Stocks finished the week with a whimper, all the major indexes declining in a shortened session ahead of the Fourth of July holiday. The market's closed tomorrow, and so is The Motley Fool Take, which will return on Monday, sunburned and sick to its stomach after eating too many hot dogs, but ready to take on the rest of the summer.

In today's Motley Fool Take:

WorldCom Shareholders Get Relief

The meek may inherit the earth, but the complainers are going to have to settle for $250 million. Of course, that's substantially more than they had yesterday.

Under a settlement forged by the Securities and Exchange Commission, common equity shareholders of WorldCom will receive $250 million in stock when the company emerges from bankruptcy. The SEC said that the agreement would allow the victims of the massive fraud committed at WorldCom to participate in the potential upside of the reorganized company, to be called MCI.

This may or may not be palatable to the folks who have formed the various stockholder groups and organized various lawsuits, protests, and boycotts. One group suggested that the reorganization plan be "50% debt reduction, where the bondholders would get 50% ownership of the new company and the current stockholders would be given 50% equity in the new firm." This same group complained that the bondholders have completely dominated the bankruptcy committees.

Right. You see, that's how bankruptcyworks. Ask the former shareholders at Kmart(Nasdaq: KMRT), who got nothing when it emerged from Chapter 11.

The settlement amount is nowhere near what the stockholder group requested. It also remains to be seen just how the shares are allocated, since the fraud and damages took place over the course of years. As such, we will have to see whether they accept the settlement levels or press for more. But as the plan is offered now, old WorldCom shareholders will have defied the odds. After all, in almost every bankruptcy, the equity shareholders get nothing.

Now, it would be nice if the SEC sent some of the settlement money over to the shareholders of AT&T(NYSE: T), Sprint(NYSE: FON), Cincinnati Bell(NYSE: CBB), and other telecommunications competitors that were just as demonstrably harmed by the beast formerly known as WorldCom. Somehow we doubt their threatened boycott of MCI would be as effective.

Quote of Note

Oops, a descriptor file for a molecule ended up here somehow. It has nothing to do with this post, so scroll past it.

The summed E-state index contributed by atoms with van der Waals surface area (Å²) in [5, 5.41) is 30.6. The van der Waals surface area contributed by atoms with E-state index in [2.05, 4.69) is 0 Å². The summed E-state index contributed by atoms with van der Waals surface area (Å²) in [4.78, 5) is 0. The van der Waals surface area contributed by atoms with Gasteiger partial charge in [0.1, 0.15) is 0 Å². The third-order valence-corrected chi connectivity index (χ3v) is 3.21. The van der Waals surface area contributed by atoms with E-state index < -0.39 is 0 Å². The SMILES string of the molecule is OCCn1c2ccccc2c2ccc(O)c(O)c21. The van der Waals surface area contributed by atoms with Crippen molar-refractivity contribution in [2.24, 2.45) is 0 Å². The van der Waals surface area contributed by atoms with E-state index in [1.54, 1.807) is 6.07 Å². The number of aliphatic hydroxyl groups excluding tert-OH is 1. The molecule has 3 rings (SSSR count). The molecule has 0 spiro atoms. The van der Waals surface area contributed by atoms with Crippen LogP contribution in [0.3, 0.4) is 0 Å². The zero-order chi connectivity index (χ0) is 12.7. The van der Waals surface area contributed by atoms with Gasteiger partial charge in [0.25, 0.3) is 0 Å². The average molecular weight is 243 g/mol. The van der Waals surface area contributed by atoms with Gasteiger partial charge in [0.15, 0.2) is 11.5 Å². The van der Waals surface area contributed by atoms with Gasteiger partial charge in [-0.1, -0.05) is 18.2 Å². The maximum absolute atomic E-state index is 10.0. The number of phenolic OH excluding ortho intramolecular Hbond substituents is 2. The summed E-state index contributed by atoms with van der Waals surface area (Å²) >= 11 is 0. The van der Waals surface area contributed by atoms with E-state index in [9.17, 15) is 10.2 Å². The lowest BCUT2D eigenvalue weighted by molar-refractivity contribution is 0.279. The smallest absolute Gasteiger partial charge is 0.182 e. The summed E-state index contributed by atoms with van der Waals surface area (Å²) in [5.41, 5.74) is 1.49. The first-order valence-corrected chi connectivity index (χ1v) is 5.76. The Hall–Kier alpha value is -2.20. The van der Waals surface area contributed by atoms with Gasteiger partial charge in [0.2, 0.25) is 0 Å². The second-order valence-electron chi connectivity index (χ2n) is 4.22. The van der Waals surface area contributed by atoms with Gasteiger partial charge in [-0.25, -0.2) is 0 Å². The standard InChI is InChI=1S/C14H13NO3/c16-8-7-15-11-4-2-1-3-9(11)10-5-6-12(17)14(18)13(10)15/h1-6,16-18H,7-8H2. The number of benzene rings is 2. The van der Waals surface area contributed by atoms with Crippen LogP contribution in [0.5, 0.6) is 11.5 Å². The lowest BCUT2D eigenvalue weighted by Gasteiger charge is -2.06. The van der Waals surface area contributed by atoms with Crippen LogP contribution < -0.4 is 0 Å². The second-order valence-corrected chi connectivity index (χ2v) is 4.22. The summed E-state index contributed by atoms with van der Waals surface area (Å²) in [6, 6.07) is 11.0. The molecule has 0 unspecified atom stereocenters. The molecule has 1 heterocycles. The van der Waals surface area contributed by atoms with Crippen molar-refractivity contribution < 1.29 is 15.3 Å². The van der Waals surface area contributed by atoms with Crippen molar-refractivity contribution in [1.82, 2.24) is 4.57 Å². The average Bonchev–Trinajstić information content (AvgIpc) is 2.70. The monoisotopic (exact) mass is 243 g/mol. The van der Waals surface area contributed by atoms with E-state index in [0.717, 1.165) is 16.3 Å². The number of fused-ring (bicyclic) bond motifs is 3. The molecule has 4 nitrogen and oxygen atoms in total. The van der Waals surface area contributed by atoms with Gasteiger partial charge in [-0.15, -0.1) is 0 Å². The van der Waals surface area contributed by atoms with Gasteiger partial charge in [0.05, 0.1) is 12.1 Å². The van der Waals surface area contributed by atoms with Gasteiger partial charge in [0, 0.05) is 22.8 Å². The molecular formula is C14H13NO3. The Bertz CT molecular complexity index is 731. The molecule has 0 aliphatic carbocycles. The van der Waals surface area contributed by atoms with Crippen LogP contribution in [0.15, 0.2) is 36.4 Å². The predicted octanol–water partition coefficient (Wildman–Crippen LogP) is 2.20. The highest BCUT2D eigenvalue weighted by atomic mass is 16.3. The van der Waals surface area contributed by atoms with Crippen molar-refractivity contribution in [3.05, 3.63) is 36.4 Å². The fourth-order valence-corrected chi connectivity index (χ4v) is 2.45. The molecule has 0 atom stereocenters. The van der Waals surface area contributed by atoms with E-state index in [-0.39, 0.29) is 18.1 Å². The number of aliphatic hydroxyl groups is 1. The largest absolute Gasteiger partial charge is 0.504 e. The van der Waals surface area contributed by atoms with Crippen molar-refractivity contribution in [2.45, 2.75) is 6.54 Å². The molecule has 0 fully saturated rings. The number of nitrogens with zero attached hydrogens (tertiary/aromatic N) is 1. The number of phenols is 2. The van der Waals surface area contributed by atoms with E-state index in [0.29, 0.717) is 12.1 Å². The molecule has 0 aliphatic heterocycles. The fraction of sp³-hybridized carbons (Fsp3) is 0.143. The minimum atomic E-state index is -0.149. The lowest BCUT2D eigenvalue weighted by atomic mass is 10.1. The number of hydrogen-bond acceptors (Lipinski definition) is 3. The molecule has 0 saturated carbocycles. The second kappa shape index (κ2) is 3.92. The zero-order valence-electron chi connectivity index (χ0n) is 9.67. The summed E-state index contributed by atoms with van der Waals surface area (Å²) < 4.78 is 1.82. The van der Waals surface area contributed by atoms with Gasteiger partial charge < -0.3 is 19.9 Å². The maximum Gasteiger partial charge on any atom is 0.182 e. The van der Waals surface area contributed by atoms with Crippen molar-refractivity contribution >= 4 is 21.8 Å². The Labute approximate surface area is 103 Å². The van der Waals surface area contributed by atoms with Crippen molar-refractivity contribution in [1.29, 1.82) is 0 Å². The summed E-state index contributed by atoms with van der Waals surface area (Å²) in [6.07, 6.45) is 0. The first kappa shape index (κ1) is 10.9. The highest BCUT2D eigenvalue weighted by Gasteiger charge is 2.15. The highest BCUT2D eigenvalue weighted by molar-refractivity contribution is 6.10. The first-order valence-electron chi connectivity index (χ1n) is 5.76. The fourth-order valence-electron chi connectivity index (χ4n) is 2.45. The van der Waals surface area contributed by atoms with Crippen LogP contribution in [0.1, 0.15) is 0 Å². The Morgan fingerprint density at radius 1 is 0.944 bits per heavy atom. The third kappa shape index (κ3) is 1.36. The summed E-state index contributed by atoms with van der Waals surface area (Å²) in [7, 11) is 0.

"Most people would sooner die than think; in fact, they do so." -- Bertrand Russell, 1872 - 1970), British philosopher, mathematician, and writer

Wait and See on EMC

Network storage giant EMC(NYSE: EMC) has acquired the rights to BMC Software's(NYSE: BMC) Patrol Storage Manager storage software product. In addition, BMC will now offer EMC's storage management products exclusively in solutions sold to business customers. Financial terms were not disclosed.

With a market cap of $24 billion, EMC is already No. 1 in data storage hardware. Nonetheless, the company has faced stiff competition from Network Appliance(Nasdaq: NTAP) and a general collapse in business capital spending. In response, and attracted by software's higher margins, EMC has quietly acquired (its PR department notwithstanding) nine storage software companies over the past three years.

Meanwhile, BMC, though an established business software maker boasting $1.3 billion in trailing 12-month sales and 40% free cash flow margins last quarter, struggled in the storage software market, and exited the space in March. With corporate CTOs and CIOs favoring "safe" big-name software vendors, even BMC can't compete with more established vendors EMC, IBM(NYSE: IBM), or even Veritas(Nasdaq: VRTS). Those customers who took the plunge with BMC will be relieved that EMC will continue to service them.

Investors scrounging the computer technology trash heap for companies with attractive valuations and prospects might be tempted by EMC. However, at 33 times -- gulp -- trailing free cash flow and with a negative return on invested capital the last two years, EMC is priced for the dizzy growth of years past.